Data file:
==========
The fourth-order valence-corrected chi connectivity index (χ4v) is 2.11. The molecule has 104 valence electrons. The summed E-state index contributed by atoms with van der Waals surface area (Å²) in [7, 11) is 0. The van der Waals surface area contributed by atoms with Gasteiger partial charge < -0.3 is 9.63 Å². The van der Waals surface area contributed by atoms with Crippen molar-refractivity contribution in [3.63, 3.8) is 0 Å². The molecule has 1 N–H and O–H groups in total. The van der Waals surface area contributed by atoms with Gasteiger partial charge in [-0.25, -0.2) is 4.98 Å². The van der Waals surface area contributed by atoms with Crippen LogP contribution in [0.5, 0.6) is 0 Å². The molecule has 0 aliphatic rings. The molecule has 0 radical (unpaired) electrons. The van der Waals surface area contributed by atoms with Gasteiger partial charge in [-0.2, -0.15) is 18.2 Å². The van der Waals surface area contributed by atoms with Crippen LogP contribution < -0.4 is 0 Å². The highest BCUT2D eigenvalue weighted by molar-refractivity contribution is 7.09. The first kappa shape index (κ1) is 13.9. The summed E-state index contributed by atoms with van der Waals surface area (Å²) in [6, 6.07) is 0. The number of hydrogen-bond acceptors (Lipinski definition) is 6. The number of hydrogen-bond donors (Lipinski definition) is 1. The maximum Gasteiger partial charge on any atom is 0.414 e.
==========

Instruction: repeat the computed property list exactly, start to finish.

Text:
The fourth-order valence-corrected chi connectivity index (χ4v) is 2.11. The molecule has 104 valence electrons. The summed E-state index contributed by atoms with van der Waals surface area (Å²) in [7, 11) is 0. The van der Waals surface area contributed by atoms with Gasteiger partial charge < -0.3 is 9.63 Å². The van der Waals surface area contributed by atoms with Crippen molar-refractivity contribution in [3.63, 3.8) is 0 Å². The molecule has 1 N–H and O–H groups in total. The van der Waals surface area contributed by atoms with Gasteiger partial charge in [-0.25, -0.2) is 4.98 Å². The van der Waals surface area contributed by atoms with Crippen LogP contribution in [0.5, 0.6) is 0 Å². The molecule has 0 aliphatic rings. The molecule has 0 radical (unpaired) electrons. The van der Waals surface area contributed by atoms with Gasteiger partial charge in [-0.2, -0.15) is 18.2 Å². The van der Waals surface area contributed by atoms with Crippen LogP contribution < -0.4 is 0 Å². The highest BCUT2D eigenvalue weighted by molar-refractivity contribution is 7.09. The first kappa shape index (κ1) is 13.9. The summed E-state index contributed by atoms with van der Waals surface area (Å²) in [6, 6.07) is 0. The number of hydrogen-bond acceptors (Lipinski definition) is 6. The number of hydrogen-bond donors (Lipinski definition) is 1. The maximum Gasteiger partial charge on any atom is 0.414 e.